Six Tips for Protecting Manufacturers' Most Valuable Assets – Trade Secrets

05 November 2014 Manufacturing Industry Advisor Blog

Long gone are the days when spies needed physical access to information to steal, copy, or photograph it; modern technology now enables instantaneous global access and transmission. Protecting trade secrets ranks high on manufacturers’ priority lists, yet understanding “how” to protect these most valuable assets may be challenging.

A vast majority of states have adopted the Uniform Trade Secret Act (UTSA). The UTSA supplies the most commonly utilized standard for determining whether information qualifies as a trade secret. Though minor differences exist in the UTSA’s application from state to state, generally speaking, the following characteristics are required for information to qualify as a trade secret:

  1. It must derive independent economic value from secrecy.  Generally, this requires that the trade secret: (a) be used in business; (b) is not generally known or readily ascertainable; (c) has value; and (d) provides an advantage over those without the information.
  2. It must be the subject of reasonable efforts taken to secure the information and maintain its secrecy.

In order to maximize the protections available under the UTSA, manufacturers must implement practices constituting reasonable efforts to prevent disclosure. Manufacturers should consult an attorney to ensure that they correctly understand applicable state law governing trade secrets in the jurisdictions in which they operate. Generally speaking, any manufacturer hoping to shelter information as trade secrets should consider the following tips.

  1. Understand your trade secrets. Create an inventory of trade secrets and update that inventory periodically via trade secret audits. The inventory provides a baseline to ensure appropriate measures are taken to secure the information. Protective measure should be commensurate with the value of the trade secret.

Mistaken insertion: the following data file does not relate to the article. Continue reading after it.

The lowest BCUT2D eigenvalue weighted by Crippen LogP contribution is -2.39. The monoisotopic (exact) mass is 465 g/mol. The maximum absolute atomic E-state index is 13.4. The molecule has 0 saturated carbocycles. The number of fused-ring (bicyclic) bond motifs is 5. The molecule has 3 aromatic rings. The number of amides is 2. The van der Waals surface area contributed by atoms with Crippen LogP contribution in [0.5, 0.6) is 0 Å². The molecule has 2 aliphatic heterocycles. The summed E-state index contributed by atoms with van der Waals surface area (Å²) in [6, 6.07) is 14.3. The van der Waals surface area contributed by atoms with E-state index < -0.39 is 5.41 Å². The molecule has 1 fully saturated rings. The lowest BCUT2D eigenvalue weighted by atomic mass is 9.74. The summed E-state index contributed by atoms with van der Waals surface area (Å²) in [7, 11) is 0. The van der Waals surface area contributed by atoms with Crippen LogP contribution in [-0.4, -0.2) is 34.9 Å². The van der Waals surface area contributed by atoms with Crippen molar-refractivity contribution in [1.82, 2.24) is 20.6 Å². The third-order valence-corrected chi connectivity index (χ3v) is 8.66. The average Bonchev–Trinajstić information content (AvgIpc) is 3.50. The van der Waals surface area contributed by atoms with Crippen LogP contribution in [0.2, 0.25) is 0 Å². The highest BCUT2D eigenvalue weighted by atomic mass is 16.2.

2. Share trade secrets on a “need-to-know” basis. In most cases, it is unnecessary and imprudent for every employee of a company to know all of the trade secrets.  Instead, limit access to those key employees who need the knowledge to perform their duties. In addition to non-disclosure agreements, employees should be required to acknowledge what information is confidential and how that information may be used and disseminated internally and externally.
  3. Be careful of accidental public disclosure. In particular, manufacturers pursuing government contracts or participating in litigation must be mindful not to inadvertently place a trade secret into the public domain. When bidding for government contracts, carefully consider what information to include in a proposal. If sensitive information must be included, consult with counsel to implement proper precautions. In litigation, companies should ensure that an appropriate protective order, confidentiality agreement, or both are put in place.
  4. Employ effective digital security practices. It goes without saying that electronic information is susceptible to unique risks, and it can be difficult and expensive to properly secure. Nevertheless, firewalls, authentication procedures, and limited access are essential to properly protect trade secrets.
  5. Do not forget about physical security. Under the law, “reasonable efforts” to protect trade secrets include physical security measures. These may be as simple as using restrictive legends (e.g., “Confidential” and “Eyes Only”). Additionally, locked rooms or cabinets may be important. Limiting the printability of certain documents may also be prudent. Regardless of which measures are appropriate, be sure to consider physical security in your plan.
  6. Implement onboarding/termination procedures. Hiring new employees or terminating exiting employees mark important events in protecting trade secrets. Accordingly, manufacturers must design and follow protocols. For example, when hiring an employee, ensure that they have executed all of the appropriate non-disclosures/confidentiality agreements and policy acknowledgements before they may access confidential information. At the other end of the spectrum, inventory exiting employees’ physical and electronic information. Not only are these key to safeguard your information, this evidence may be needed if litigation arises.

Although it provides a valuable starting point, the foregoing list is not intended to be comprehensive. The practices necessary to protect trade secrets vary in complexity based on specific circumstances. Manufacturers, in particular, should carefully consider whether their trade secrets are adequately protected.

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